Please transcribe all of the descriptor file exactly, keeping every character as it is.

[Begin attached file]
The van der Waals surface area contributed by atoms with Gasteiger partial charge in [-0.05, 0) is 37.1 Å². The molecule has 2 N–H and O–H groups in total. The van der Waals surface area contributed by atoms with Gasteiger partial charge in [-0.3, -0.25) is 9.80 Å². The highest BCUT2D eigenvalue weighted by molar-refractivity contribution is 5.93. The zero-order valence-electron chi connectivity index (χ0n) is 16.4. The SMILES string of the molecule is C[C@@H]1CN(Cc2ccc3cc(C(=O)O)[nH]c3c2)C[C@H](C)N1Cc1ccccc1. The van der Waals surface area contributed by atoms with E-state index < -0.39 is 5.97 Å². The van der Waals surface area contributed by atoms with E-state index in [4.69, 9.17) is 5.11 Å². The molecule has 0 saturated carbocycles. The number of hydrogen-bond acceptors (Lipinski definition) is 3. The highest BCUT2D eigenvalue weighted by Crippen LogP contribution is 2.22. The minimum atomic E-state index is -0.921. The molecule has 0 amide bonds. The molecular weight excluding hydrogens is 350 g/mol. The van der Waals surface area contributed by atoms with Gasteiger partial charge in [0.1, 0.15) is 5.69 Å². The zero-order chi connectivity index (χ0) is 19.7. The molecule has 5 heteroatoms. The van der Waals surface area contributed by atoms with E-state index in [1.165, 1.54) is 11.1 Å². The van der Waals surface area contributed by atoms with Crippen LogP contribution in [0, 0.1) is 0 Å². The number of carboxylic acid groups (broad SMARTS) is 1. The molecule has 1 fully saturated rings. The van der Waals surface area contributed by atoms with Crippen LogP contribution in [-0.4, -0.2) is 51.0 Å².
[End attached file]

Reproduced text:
The van der Waals surface area contributed by atoms with Gasteiger partial charge in [-0.05, 0) is 37.1 Å². The molecule has 2 N–H and O–H groups in total. The van der Waals surface area contributed by atoms with Gasteiger partial charge in [-0.3, -0.25) is 9.80 Å². The highest BCUT2D eigenvalue weighted by molar-refractivity contribution is 5.93. The zero-order valence-electron chi connectivity index (χ0n) is 16.4. The SMILES string of the molecule is C[C@@H]1CN(Cc2ccc3cc(C(=O)O)[nH]c3c2)C[C@H](C)N1Cc1ccccc1. The van der Waals surface area contributed by atoms with E-state index < -0.39 is 5.97 Å². The van der Waals surface area contributed by atoms with E-state index in [4.69, 9.17) is 5.11 Å². The molecule has 0 saturated carbocycles. The number of hydrogen-bond acceptors (Lipinski definition) is 3. The highest BCUT2D eigenvalue weighted by Crippen LogP contribution is 2.22. The minimum atomic E-state index is -0.921. The molecule has 0 amide bonds. The molecular weight excluding hydrogens is 350 g/mol. The van der Waals surface area contributed by atoms with Gasteiger partial charge in [0.1, 0.15) is 5.69 Å². The zero-order chi connectivity index (χ0) is 19.7. The molecule has 5 heteroatoms. The van der Waals surface area contributed by atoms with E-state index in [1.165, 1.54) is 11.1 Å². The van der Waals surface area contributed by atoms with Crippen LogP contribution in [0, 0.1) is 0 Å². The number of carboxylic acid groups (broad SMARTS) is 1. The molecule has 1 fully saturated rings. The van der Waals surface area contributed by atoms with Crippen LogP contribution in [-0.4, -0.2) is 51.0 Å².